Distinguishing Subgroups Based on Psychomotor Functioning among Patients with Major Depressive Disorder
Background: Retardation and agitation are symptoms of major depressive disorder (MDD), and their presence could play a role in determining clinically meaningful depressive subtypes such as nonmelancholic depression (NMD) and melancholic depression (MD). In this project, we explored whether three depression subgroups (NMD, MD with psychotic symptoms, and MD without psychotic symptoms) could be distinguished based on objective measures of psychomotor functioning. Methods: Sixty-nine patients with MDD underwent extensive clinical and psychomotor testing prior to treatment with electroconvulsive therapy. Psychomotor functioning was assessed subjectively using the Core Assessment of Psychomotor Change (CORE) and objectively by means of both 24-h actigraphy and performance on a fine motor drawing task. Results: The daytime activity levels measured by actigraphy were significantly lower (F = 7.1, p = 0.0004) in MD patients both with and without psychotic symptoms than in those with NMD. No objective psychomotor variable was able to distinguish between melancholic patients with and those without psychotic symptoms. Conclusions: The depression subtypes NMD, MD with psychotic symptoms, and MD without psychotic symptoms are not marked by increasing psychomotor retardation, possibly because psychomotor disturbance in MD with psychotic symptoms often consists of agitation rather than retardation, or a mixture of the two. However, psychomotor functioning as measured by actigraphy can be used to distinguish between NMD patients and MD patients.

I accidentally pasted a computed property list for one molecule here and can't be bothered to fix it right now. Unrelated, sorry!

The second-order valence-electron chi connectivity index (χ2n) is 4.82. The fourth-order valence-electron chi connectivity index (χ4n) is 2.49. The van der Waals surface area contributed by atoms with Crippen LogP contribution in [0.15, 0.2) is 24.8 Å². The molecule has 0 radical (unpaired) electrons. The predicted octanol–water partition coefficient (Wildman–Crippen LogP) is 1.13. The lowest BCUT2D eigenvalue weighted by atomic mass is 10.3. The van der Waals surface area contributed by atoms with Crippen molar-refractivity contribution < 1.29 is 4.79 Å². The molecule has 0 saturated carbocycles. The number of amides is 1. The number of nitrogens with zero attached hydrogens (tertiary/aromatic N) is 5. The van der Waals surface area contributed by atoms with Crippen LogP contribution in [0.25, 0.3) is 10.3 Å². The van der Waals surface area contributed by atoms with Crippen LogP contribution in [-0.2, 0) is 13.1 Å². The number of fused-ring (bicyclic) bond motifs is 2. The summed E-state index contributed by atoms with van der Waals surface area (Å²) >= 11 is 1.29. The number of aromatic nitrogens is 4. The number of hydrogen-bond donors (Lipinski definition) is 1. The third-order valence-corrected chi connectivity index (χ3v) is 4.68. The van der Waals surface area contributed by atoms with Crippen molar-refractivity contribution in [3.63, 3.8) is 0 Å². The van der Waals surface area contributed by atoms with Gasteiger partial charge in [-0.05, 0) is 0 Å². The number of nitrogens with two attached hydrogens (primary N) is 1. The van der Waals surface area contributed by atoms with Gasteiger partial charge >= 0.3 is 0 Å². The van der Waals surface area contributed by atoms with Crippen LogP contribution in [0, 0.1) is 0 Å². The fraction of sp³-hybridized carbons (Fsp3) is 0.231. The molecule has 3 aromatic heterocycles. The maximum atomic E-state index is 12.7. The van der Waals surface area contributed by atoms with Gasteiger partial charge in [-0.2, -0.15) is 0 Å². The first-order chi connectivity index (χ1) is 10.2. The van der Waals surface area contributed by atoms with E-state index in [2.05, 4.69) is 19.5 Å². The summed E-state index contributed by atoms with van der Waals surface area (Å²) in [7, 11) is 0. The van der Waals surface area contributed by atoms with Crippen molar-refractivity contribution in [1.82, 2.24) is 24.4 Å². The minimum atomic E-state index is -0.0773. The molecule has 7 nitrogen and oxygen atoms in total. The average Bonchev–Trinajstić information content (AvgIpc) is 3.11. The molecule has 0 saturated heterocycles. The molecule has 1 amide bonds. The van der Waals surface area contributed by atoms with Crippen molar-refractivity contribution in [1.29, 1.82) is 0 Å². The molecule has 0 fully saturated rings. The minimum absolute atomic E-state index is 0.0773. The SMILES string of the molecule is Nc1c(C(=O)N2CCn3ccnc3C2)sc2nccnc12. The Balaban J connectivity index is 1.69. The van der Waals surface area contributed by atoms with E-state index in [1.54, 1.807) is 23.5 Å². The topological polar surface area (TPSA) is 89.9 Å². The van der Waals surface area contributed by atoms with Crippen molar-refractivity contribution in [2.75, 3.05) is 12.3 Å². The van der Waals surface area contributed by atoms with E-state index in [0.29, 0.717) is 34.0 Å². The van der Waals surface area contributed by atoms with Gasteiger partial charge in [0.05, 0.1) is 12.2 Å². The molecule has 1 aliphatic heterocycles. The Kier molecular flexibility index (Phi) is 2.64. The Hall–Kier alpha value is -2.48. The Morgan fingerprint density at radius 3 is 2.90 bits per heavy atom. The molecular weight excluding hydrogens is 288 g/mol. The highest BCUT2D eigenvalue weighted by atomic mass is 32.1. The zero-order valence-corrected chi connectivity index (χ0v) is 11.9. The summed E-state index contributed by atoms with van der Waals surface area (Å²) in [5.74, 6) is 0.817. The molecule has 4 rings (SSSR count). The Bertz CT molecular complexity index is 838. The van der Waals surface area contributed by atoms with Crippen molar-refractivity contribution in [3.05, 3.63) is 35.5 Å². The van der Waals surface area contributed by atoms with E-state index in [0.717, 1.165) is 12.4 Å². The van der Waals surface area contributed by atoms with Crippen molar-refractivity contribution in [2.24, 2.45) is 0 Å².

|Keywords||Agitation, Major depressive disorder, Psychomotor functioning, Retardation|
|Persistent URL||dx.doi.org/10.1159/000490072, hdl.handle.net/1765/109393|
van Diermen, L. (Linda), Schrijvers, D. (Didier), Cools, O. (Olivia), Birkenhäger, T.K, Fransen, E, & Sabbe, B.G.C. (Bernard G.C.). (2018). Distinguishing Subgroups Based on Psychomotor Functioning among Patients with Major Depressive Disorder. Neuropsychobiology, 1–10. doi:10.1159/000490072